Unequal justice: how crack cocaine, incarceration and the breakdown of the family is hurting low income minority communities
SALT LAKE CITY — Darlene Eckles is a family woman — a hard working single mother. When her brother, newly homeless after breaking up with his girlfriend, approached her asking for a place to stay in 2002, she couldn't say no. She just gave him an ultimatum: "No drugs in my house."
She was taking college courses and working full time and it took a while before she realized there was a full-scale drug operation going on right under her nose. She came home one day to a table-full of cash. Her heart sunk. She knew where it came from.
"I'll help you count it," she said, "then I want you to get out."
But the discovery came too late. Police, who had been monitoring her brother for months, had conducted a controlled buy of 4 1/2 ounces of crack cocaine from her house. Though she never handled any drugs, she was indicted in a 37-person conspiracy and was sentenced to nearly 20 years in prison.
Darlene's mother, 73-year-old Betty Eckles tells the story in a matter-of-fact tone. She broke down and cried when the conviction went down in 2007, but since then she's tried to keep it together for Darlene's children, who she now cares for.
"This has changed all our lives," she said.
Darlene is one of more than 12,000 people in federal prison for crack-related crimes who are eligible to get out early as a result of a new law that reduced minimum sentencing requirements. Eighty-two percent of those imprisoned on crack cocaine charges, like Darlene, are African Americans. Black males are incarcerated at a rate six times higher than white males and 2.6 times higher than Hispanic males.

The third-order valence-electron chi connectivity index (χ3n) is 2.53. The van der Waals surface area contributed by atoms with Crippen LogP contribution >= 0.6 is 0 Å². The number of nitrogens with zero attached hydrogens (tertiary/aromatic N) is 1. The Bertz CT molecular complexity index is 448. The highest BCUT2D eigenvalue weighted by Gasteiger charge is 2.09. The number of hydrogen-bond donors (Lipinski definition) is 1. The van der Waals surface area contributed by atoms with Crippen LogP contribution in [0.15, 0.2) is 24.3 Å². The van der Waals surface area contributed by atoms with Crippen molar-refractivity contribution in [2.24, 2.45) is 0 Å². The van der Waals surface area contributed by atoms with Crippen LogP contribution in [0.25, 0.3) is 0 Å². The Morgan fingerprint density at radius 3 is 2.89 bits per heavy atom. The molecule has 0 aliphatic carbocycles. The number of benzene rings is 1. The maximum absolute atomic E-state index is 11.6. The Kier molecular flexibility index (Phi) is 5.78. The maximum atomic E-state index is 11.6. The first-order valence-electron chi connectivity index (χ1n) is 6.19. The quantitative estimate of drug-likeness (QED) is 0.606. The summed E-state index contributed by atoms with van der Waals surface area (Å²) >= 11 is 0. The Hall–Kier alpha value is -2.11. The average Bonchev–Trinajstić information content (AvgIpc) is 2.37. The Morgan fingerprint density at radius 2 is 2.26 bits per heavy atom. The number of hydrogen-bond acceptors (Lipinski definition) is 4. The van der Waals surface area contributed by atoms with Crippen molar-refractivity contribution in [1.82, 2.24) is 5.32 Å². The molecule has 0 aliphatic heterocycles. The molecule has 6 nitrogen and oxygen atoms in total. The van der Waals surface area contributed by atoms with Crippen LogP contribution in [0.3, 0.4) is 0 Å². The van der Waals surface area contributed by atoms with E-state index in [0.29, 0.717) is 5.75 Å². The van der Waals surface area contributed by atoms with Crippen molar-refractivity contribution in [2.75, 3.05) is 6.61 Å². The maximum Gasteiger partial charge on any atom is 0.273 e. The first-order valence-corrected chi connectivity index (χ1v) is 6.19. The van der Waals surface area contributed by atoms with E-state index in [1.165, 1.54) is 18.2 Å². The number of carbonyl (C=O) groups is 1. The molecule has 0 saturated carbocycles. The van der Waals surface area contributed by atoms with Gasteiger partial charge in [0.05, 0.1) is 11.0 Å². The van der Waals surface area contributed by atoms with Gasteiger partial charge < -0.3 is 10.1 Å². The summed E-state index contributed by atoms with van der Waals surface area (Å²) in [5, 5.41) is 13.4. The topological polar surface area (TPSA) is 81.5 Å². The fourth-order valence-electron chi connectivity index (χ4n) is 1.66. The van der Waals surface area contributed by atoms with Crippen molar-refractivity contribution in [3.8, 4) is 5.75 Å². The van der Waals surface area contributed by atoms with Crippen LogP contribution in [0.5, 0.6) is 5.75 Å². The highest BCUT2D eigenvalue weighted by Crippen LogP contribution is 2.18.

Minority advocates, who have argued for decades that harsh sentencing for crack cocaine contributed to the country's high rates of minority incarceration, lauded the U.S. Sentencing Commission's decision last month to make the changes to the sentencing law retroactive. It's only a step in the right direction, though, in tackling the problem of minority incarceration, advocates say. Criminal justice experts are divided about the causes — and, therefore, the solution — to the high percentages of imprisoned minorities. Some point to socioeconomic problems like poverty, low education and the increase of fatherless homes. Others argue the system is riddled with racism, from the way police officers track crime to the way judges and juries apply sentences.
Minorities get longer sentences on average than their white counterparts, researchers say, and racial bias can also play into parole decisions. A Deseret News analysis of U.S. Department of Justice data revealed whites released from prison in 2010 served about 40 percent of their maximum sentences. Blacks served 50 percent. For violent crimes, that meant African Americans spent an average of more 12 months behind bars than whites. For all crimes, the difference was 5 months.
"If we want to solve this problem in our community, we have to stop locking everyone up," said Jeffrey Godwin, a magistrate judge in the 10th District Court of North Carolina. "Incarceration doesn't just affect that person. It doesn't just affect the immediate family of that person. It affects extended family members, who may be asked to care for children. It affects the entire community."
100 to 1
Since 1986, the penalties for possession of crack cocaine have been harsher than those for powder cocaine. Just five grams of crack cocaine — the weight of two pennies — could land a person behind bars for up to 20 years. A person could possess 100 times that much powder cocaine and receive the same sentence.
"At the time the law was passed, crack cocaine was the new drug on the scene," said Kara Gotsch, director of advocacy at the Sentencing Project, a nonprofit organization that studies mass incarceration. "There were a lot of turf wars with a lot of violence involved. The misperception was that the drug made you more violent."
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